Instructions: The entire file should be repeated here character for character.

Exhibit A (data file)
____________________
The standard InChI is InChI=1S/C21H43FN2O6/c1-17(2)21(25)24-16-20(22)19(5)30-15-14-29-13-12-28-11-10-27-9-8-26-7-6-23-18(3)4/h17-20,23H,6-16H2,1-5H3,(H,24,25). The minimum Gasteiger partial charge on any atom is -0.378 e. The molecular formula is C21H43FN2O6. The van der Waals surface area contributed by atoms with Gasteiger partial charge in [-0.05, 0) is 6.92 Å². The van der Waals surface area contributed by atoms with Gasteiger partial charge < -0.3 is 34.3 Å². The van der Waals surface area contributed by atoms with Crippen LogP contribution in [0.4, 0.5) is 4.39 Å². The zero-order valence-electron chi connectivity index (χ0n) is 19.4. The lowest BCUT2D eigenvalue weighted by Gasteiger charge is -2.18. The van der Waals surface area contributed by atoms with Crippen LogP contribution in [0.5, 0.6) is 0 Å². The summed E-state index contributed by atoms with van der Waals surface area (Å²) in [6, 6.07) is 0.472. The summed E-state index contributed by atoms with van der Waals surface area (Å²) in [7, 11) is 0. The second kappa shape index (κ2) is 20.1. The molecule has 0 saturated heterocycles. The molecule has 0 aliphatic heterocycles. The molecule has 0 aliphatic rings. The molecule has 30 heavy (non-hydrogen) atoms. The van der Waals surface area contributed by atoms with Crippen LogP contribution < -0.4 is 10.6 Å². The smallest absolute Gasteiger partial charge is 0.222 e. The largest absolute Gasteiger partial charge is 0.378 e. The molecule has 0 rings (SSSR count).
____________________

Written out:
The standard InChI is InChI=1S/C21H43FN2O6/c1-17(2)21(25)24-16-20(22)19(5)30-15-14-29-13-12-28-11-10-27-9-8-26-7-6-23-18(3)4/h17-20,23H,6-16H2,1-5H3,(H,24,25). The minimum Gasteiger partial charge on any atom is -0.378 e. The molecular formula is C21H43FN2O6. The van der Waals surface area contributed by atoms with Gasteiger partial charge in [-0.05, 0) is 6.92 Å². The van der Waals surface area contributed by atoms with Gasteiger partial charge < -0.3 is 34.3 Å². The van der Waals surface area contributed by atoms with Crippen LogP contribution in [0.4, 0.5) is 4.39 Å². The zero-order valence-electron chi connectivity index (χ0n) is 19.4. The lowest BCUT2D eigenvalue weighted by Gasteiger charge is -2.18. The van der Waals surface area contributed by atoms with Crippen LogP contribution in [0.5, 0.6) is 0 Å². The summed E-state index contributed by atoms with van der Waals surface area (Å²) in [6, 6.07) is 0.472. The summed E-state index contributed by atoms with van der Waals surface area (Å²) in [7, 11) is 0. The second kappa shape index (κ2) is 20.1. The molecule has 0 saturated heterocycles. The molecule has 0 aliphatic heterocycles. The molecule has 0 aliphatic rings. The molecule has 30 heavy (non-hydrogen) atoms. The van der Waals surface area contributed by atoms with Crippen LogP contribution < -0.4 is 10.6 Å². The smallest absolute Gasteiger partial charge is 0.222 e. The largest absolute Gasteiger partial charge is 0.378 e. The molecule has 0 rings (SSSR count).